2. I am curious to know if Mr. Malone and Mr. Taylor are going to publish their financials on the web site as well. It only seem fair that the companies advertising on their website find out how little it costs to run a website vs. how much they have to pay.
    As far as thinking that consumers will suddenly be sympothetic to the retailers plight because they know dealers costs… ARE YOU CRAZY.
    Everyone wants to do business with a successful company, as long as that business doesn’t make any money on them! If that dealer of 20 years wants to show his customers his cost, that is his business and right to do so. The rest of us have bills to pay. Leave us alone to do business our selves.

  3. If this were a good idea, dealers would have been showing customers the dealer cost for years. The customer wants you to make a profit and to stay in business, but they want you to make the profit off of everyone else.

    The internet didn’t make this a good idea, if it were a great idea we could have mailed it to our prospects for years or just put a display ad in the paper.

    The auto industry doesn’t show you “cost” they show you “invoice” they are NOT the same thing.

    I agree with Carol. Every boat company should respond ” I need to see your cost, that way I can make an educated buying decision.”

  4. Interesting times ahead when cost discrepancies become realized thru-out dealerships with some builders. Let’s not forget the unpublished retail imports models either, dealer cost will be just skewed anyways. Cost knowledge might only affect the first time buyer anyways, the second sale is based on trust and service.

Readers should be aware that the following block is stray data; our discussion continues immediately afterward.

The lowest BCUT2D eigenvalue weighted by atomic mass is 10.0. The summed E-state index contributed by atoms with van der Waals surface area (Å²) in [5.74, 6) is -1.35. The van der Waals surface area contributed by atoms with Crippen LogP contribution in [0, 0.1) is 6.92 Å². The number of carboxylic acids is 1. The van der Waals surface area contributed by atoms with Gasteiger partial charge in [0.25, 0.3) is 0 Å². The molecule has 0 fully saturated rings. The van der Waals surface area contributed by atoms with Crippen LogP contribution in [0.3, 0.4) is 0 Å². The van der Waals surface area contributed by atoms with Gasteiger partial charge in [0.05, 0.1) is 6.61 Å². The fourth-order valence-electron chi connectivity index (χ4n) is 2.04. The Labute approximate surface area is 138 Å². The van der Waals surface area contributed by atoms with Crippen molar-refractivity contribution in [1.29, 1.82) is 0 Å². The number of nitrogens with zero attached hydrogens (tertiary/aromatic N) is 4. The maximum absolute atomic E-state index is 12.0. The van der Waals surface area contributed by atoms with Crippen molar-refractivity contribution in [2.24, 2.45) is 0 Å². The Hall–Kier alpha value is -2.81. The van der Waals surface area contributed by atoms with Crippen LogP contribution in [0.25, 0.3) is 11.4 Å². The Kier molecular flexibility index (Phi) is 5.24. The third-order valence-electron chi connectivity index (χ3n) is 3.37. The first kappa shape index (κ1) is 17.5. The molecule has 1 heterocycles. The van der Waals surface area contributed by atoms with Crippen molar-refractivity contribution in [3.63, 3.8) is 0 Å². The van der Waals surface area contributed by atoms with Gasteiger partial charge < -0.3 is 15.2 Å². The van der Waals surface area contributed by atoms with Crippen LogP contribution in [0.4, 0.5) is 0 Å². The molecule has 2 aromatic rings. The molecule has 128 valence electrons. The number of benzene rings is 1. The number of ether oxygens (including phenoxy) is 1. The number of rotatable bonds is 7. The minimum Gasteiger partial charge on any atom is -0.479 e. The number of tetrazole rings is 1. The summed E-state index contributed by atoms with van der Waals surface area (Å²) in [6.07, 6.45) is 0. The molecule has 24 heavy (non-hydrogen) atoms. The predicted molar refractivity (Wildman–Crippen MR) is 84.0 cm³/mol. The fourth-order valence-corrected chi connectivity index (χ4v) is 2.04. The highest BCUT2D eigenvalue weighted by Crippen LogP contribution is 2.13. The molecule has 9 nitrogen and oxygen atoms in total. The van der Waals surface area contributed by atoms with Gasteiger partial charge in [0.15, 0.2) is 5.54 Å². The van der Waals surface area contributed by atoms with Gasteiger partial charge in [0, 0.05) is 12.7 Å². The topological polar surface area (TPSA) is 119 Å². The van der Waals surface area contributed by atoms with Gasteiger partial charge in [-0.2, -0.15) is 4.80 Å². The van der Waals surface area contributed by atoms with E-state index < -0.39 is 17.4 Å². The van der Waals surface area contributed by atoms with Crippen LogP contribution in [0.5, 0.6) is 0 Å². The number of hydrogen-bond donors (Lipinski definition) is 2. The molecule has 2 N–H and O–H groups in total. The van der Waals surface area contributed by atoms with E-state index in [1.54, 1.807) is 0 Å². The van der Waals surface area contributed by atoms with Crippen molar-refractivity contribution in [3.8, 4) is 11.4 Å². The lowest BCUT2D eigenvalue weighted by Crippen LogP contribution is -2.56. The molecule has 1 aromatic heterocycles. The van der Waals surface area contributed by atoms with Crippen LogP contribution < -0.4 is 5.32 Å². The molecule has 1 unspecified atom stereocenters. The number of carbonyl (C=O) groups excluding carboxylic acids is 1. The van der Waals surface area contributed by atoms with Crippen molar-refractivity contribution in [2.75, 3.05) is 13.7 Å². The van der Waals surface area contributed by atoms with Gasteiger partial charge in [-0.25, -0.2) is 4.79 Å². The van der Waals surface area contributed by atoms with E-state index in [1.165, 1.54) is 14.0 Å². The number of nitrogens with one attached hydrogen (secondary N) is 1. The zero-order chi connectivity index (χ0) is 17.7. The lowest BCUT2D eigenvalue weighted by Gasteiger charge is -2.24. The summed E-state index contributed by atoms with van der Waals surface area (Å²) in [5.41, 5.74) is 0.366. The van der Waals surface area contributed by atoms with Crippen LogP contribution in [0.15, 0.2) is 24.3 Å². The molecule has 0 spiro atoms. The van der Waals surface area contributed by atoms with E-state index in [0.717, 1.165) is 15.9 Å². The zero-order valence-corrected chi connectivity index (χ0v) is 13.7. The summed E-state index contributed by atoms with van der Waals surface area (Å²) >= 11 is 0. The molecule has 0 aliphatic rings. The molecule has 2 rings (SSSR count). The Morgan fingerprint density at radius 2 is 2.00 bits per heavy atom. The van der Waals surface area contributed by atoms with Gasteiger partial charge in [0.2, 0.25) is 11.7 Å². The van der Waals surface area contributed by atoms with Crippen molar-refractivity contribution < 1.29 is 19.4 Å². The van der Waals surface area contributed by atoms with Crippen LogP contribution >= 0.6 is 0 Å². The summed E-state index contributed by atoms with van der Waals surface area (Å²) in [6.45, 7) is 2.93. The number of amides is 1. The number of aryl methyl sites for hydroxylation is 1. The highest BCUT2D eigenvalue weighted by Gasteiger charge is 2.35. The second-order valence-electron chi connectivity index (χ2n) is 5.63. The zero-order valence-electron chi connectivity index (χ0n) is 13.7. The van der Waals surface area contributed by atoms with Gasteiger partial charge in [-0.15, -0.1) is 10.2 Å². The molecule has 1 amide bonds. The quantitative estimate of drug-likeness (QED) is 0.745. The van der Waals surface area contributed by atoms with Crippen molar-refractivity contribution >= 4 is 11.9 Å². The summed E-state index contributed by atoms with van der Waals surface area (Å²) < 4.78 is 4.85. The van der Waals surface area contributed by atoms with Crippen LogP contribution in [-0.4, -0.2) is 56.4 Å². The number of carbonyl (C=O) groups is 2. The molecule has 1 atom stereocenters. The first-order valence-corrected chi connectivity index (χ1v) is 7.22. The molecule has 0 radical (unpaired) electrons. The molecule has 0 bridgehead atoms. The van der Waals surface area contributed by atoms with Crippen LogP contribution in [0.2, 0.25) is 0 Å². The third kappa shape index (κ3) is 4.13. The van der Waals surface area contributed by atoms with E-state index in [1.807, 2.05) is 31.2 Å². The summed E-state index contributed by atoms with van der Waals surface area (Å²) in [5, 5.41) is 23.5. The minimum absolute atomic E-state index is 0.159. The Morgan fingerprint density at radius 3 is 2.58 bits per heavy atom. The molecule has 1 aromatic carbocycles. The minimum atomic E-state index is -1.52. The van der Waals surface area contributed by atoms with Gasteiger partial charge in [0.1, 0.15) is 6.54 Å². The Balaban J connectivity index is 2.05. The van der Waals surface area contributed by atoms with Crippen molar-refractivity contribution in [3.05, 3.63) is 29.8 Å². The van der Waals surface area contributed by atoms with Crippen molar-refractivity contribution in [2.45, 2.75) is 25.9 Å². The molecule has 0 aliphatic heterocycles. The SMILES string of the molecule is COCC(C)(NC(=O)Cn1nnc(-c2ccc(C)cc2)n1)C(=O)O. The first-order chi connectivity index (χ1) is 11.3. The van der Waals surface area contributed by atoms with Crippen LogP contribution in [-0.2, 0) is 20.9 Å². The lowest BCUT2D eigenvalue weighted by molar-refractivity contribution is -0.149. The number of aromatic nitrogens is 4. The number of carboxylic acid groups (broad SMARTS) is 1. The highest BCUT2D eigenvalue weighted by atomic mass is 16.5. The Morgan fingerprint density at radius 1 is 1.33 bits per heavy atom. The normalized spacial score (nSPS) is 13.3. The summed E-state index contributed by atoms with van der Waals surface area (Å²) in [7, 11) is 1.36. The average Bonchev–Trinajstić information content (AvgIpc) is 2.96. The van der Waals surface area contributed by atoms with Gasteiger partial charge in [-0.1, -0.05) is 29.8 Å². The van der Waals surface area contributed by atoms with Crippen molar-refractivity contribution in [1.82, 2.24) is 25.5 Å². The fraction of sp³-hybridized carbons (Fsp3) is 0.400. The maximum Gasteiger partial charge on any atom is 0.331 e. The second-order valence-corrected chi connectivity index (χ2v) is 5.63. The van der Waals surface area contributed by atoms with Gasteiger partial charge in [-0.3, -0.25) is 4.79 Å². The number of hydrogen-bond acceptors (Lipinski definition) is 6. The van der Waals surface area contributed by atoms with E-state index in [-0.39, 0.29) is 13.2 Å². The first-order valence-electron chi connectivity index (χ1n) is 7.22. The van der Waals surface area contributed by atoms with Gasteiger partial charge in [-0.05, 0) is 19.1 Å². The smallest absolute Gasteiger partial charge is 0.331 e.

5. For the guy that “owned a boat dealership for 20 years” and said the customer would understand/appriciate how little dealer actually gets on a boat must live in Good Ol Boy country, USA. There is no such customer. I tried to sell a 20′ Ranger bass boat 7 years ago for $2000 over cost (about a 10% mark-up) and showed the cost my invoice. He wanted to know how we could “shave” about $2000 off? I am so glad I don’t sell boats any more.
    Good luck to you dealers.

  6. I’m just glad that we don’t sell new boats and motors any longer,by selling them it’s a sure way to lose lots of money and go broke.
    The real money nowdays is being made in service and selling used boats.

  7. This is a simple entrepreneurial idea that has the wrong vision. These people asked for no input, have anonymous backing, and some agenda I don’t understand. We didn’t charge what we charge to get rich. I live in a townhouse and I feed my employees. How dare some person tell me how I need to sell my boats and what the consumer needs. My consumers are happy. Perhaps the unhappy consumers are the people that bought product from these two unemployed mooks.